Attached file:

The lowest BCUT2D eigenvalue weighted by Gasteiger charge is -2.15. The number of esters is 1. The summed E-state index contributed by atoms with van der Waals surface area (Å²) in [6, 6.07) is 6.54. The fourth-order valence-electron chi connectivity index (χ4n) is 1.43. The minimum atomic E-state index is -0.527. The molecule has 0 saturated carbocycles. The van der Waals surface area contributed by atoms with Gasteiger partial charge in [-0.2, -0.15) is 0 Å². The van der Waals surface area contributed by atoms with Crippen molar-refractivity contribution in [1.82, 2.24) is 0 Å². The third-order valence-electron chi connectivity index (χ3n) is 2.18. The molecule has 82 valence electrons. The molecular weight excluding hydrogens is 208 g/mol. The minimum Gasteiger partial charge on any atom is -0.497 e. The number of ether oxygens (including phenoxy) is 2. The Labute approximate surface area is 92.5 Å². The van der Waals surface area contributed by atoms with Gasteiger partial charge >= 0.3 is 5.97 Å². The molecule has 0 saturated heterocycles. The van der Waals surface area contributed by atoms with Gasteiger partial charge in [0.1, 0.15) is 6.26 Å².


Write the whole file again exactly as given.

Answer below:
The lowest BCUT2D eigenvalue weighted by Gasteiger charge is -2.15. The number of esters is 1. The summed E-state index contributed by atoms with van der Waals surface area (Å²) in [6, 6.07) is 6.54. The fourth-order valence-electron chi connectivity index (χ4n) is 1.43. The minimum atomic E-state index is -0.527. The molecule has 0 saturated carbocycles. The van der Waals surface area contributed by atoms with Gasteiger partial charge in [-0.2, -0.15) is 0 Å². The van der Waals surface area contributed by atoms with Crippen molar-refractivity contribution in [1.82, 2.24) is 0 Å². The third-order valence-electron chi connectivity index (χ3n) is 2.18. The molecule has 82 valence electrons. The molecular weight excluding hydrogens is 208 g/mol. The minimum Gasteiger partial charge on any atom is -0.497 e. The number of ether oxygens (including phenoxy) is 2. The Labute approximate surface area is 92.5 Å². The van der Waals surface area contributed by atoms with Gasteiger partial charge >= 0.3 is 5.97 Å². The molecule has 0 saturated heterocycles. The van der Waals surface area contributed by atoms with Gasteiger partial charge in [0.1, 0.15) is 6.26 Å².